The young Ugandan DJ, signed to the label Nyege Nyege, has become the darling of the biggest electro music festivals. PAM met up with her this summer in Arles, at Les Suds Festival.
If the Ugandan scene is currently booming, the label and festival Nyege Nyege, based in Kampala, are not for nothing. At the heart of the collective – whose primary objective is to highlight the electro scene in Uganda and more widely in East Africa – is Kampire Bahana aka DJ Kampire.
Born 32 years ago in Kenya, this young woman grew up in Zambia before going to graduate school in Ohio, USA. Today, based in the Ugandan capital, she first performed in 2015. Since then, the performer who admits to having ‘started to play a little by chance, for my friends, my community’ is constantly surprised at being paid to play. And yet, from New York to Shanghai and from Sonar (Spain) to the Dour Festival (Belgium), DJ Kampire is conquering the world. On the menu: euphoric DJ sets mixing her dad’s favourite Congolese dance music with electro sounds from all four corners of Africa.
In Uganda, freedom to gather and the freedom to express oneself is limited. In this context, it is hard to imagine how the Nyege Nyege Festival was born five years ago and continues to flourish. How do you explain that?
Uganda has this reputation for being very conservative but it’s also a very liberal place. It’s a place where people come to party. Kampala is the party capital of East Africa. Entertainment is one of the biggest and most free space in Uganda. In a way, it seemed that Uganda was the only place where something like Nyege could happen because it’s a special place. A lot of Kenyans and other East Africans come here to party because of that reputation. We have lots of nature and such beautiful people who are very welcoming and we love to dance and party and, up to a point, we’ve always had the support of the security services in Uganda. We’ve also always had tourism in Uganda. However, there are definitely people who have made it a political platform to champion these very conservative points of view and religious fundamentalism. But fortunately, Uganda has a very diverse society.
What were your plans when you were studying?
I had many different ambitions. I always thought I would write; that writing would be always a part of my career somehow. That’s what I expected to do forever, and what I do now to an extent. I sometimes write as a journalist about arts, culture and women’s issues. But I don’t have as much time for it as I’d like.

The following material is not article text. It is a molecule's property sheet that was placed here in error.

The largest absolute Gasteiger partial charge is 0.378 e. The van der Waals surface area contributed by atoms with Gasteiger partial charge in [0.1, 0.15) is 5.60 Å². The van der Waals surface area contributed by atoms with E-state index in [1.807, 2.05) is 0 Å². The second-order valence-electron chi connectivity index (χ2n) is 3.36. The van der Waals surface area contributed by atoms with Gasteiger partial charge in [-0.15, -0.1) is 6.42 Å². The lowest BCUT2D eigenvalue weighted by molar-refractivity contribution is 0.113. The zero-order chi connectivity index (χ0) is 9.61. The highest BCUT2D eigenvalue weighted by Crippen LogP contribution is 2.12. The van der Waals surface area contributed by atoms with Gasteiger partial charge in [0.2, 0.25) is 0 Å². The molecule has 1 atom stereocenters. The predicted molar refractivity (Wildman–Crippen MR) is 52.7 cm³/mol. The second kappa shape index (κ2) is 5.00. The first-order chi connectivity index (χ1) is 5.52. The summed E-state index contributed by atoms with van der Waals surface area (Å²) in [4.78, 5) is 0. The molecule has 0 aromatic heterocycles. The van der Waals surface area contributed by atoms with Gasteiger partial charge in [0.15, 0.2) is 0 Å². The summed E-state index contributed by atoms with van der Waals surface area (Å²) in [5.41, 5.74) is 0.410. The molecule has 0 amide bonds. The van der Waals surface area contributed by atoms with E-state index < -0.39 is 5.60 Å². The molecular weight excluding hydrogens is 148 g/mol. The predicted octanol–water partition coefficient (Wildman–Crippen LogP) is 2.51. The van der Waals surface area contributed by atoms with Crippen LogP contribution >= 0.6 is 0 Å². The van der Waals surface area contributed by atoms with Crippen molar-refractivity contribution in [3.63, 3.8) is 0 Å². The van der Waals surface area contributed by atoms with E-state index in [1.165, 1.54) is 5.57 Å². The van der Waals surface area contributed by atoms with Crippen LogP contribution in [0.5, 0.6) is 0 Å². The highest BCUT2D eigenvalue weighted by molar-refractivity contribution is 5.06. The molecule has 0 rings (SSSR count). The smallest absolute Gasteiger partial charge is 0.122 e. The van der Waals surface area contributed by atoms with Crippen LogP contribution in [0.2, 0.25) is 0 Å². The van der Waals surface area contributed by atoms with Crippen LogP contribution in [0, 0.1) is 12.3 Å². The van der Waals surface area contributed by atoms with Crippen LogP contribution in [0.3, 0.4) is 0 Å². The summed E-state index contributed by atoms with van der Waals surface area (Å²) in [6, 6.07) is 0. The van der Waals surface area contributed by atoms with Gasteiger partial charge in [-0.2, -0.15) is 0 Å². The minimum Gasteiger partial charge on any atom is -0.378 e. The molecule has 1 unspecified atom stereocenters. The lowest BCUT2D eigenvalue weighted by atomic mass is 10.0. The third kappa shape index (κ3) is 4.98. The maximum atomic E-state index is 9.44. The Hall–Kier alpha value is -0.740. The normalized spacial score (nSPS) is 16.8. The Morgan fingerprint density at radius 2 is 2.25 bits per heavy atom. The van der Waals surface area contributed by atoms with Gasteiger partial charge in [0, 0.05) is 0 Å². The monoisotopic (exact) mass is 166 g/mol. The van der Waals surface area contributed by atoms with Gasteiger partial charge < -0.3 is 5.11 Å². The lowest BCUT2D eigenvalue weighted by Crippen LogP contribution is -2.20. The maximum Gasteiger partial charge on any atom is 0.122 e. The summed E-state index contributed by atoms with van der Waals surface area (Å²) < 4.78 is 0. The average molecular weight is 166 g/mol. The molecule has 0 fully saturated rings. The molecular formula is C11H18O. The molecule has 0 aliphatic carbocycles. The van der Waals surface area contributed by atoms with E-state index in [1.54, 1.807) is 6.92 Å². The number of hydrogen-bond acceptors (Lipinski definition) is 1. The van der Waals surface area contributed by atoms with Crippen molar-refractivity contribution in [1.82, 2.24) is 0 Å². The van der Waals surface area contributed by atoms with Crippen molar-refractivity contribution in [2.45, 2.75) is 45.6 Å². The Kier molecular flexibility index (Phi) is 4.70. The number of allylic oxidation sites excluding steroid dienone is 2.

On that note, one of your compatriots – the feminist intellectual Stella Nyanzi – has been detained for several months for a poem published on her Facebook page. Can you explain to us what is being criticised?
She is an activist, a lecturer, a writer, and she is very vocal in her position on the current government. She uses social media to make quite a splash and she writes very vulgar poetry and blog posts. These have pissed off the President so he put her in jail. She has been in jail for almost a year now, basically because she wrote about the President’s mother’s vagina. I think she’s great and what she is doing is for all of our benefit.
She’s challenging them and defending our freedom for us. She needs more support so I’m glad you brought this up. I think that part of the reason she’s gotten so much attention […] is because of this thing of using vulgar language. Because we come from a very polite society when you use rude or vulgar language – especially if you’re a mother (she’s the mother of twins which has a status of its own in Uganda) – it shows how fed up people are. It’s kind of like when your grandmother takes her clothes off that means she’s really pissed at you, that she’s really mad… I think that’s part of what she’s trying to do.
How would you explain the excitement for your music throughout Europe and beyond?
Dance music is becoming more expensive and people are interested in the perspectives of women and what people from the global south bring to music. It’s not the common 4/4. Essentially, there’s a lot of renewed interest in music from elsewhere. And it’s just good to dance to!
Is there a place where you felt that it wasn’t catching on, where people didn’t understand your set?
Yes, sure. In ‘super mainstream’ Kampala clubs. There are expecting to hear top 40 afrobeats, American pop, trap…so when you deviate from that you have to convince people to go with you and I think it’s one of those things that makes you a better DJ. Sometimes here you play in these festivals and people have come to see you so you can be comfortable and just do your thing. But it also helps to go to a completely cold audience and see how people react.
Do you ever think about producing your own music?
People keep asking me that. So to an extent, I feel some sort of an obligation to explore it just because there are almost no East African woman who produce music. But on the other hand, because people keep asking me, it makes me want to say no [laughs]. And also because I feel that DJing is a discipline of its own and there’s so much to learn, you can have a career for years and years and still be educating yourself and getting better and learning new things. It’s a very different discipline so the fact that it seems inevitable that people have to do both isn’t necessarily the right way to look at it.
Is there a song that makes you dance no matter what?
A few months ago I played ‘Sai’ by Kanda Bongo Man and everyone went nuts. It’s one of those songs that really speaks to my generation, very specific children who are born at a specific moment on the African continent.